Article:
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The Difference Between Personal Injury & Workers' Compensation

When you are injured, you may have legal recourse available to you, depending on the circumstances of how your injury occurred. There are two primary types of injury law: personal injury and workers’ compensation. While these two different practices may have a lot in common, there are also some strong, distinct characteristics that define them as entirely separate types of law. If you’re confused as to which type of claim you should be considering filing, this blog will help you determine the answer.

Fault Requirement

The first and arguably largest difference between personal injury law and workers’ compensation is the requirement of fault. In personal injury law, an injury needs to occur as a result of negligence, or carelessness, on the behalf of a different party. When nobody is at fault, or the only person at fault is the person who was injured, then there is no grounds for filing a suit in personal injury law. However, accidents happen at workplaces all the time. Sometimes there is a party at fault, while other times nobody really could have prevented it. Nonetheless, the employee who is hurt still has the opportunity to file a workers’ compensation claim, even in cases where nobody is clearly at fault.

Different Damages

Another big difference is in the type of damages you can file a claim for in these two different types of law. Workers’ compensation is generally simpler than personal injury law because you can’t claim quite as much. In personal injury, you are entitled to benefits for everything you lose as a result of your accident, including medical bills, lost earnings, future medical expenses, pain and suffering, loss of enjoyment, loss of companionship, and lots of others.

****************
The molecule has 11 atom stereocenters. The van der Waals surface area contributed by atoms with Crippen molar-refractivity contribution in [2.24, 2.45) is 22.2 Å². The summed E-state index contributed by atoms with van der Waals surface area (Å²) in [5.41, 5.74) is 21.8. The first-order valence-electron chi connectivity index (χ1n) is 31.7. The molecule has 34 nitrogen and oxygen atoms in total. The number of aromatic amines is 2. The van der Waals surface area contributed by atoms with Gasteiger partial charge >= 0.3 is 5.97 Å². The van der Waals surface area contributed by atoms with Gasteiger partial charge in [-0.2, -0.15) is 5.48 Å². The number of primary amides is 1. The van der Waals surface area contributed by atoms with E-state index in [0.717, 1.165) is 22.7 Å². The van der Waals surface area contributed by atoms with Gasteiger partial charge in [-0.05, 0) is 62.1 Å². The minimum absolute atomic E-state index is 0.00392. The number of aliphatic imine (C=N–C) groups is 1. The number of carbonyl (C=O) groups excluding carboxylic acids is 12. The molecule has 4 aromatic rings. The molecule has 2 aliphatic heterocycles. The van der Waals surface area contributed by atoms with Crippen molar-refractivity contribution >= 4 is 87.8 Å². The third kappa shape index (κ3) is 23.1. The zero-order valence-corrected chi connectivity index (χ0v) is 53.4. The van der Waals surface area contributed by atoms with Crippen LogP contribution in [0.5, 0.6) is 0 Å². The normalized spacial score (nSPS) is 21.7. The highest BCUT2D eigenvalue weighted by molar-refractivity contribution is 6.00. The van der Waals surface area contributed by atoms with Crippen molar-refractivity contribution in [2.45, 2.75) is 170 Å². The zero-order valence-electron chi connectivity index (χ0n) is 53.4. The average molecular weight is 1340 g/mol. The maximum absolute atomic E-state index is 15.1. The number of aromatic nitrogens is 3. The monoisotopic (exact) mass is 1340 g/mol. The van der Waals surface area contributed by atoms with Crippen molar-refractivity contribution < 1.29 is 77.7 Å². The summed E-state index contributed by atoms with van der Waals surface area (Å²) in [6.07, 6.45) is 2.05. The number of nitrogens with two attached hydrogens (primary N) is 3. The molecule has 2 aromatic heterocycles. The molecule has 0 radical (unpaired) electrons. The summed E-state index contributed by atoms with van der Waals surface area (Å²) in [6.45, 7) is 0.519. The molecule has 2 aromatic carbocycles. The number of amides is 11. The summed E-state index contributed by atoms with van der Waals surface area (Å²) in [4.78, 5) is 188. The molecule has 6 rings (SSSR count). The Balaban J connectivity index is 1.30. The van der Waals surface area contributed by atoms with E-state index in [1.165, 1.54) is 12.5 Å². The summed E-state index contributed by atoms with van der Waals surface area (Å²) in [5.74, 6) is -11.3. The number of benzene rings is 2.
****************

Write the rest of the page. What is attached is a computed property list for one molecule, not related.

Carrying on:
In workers’ compensation on the other hand, you can only claim your medical bills, rehabilitation, and impairment benefits. So while your employer and their insurance company will pay for your medical bills and replace your lost income, they won’t compensate you for your loss of enjoyment, mental anguish, and other things you might be able to claim in a personal injury case.

You Can’t Sue Your Employer... Usually

Workers’ compensation laws are designed to protect all workers by mandating that employers provide them with insurance and coverage in the event they are injured on the job (as well as protection from consequence for filing a workers’ compensation injury claim). However, the trade-off for this protection is that employees are forbidden from suing their employers for their injuries.

However, there are two exceptions to this. Employees covered by the Jones Act (those who work in maritime industries) are entitled to sue their employers for damages if they’re injured on the job, as well as interstate railroad workers, as authorized by the Federal Employers Liability Act.

Talk to a Martin County injury attorney today to learn more about your legal options if you have been injured. Contact Lauri J. Goldstein & Associates, PLLC online now to get started with a free case evaluation!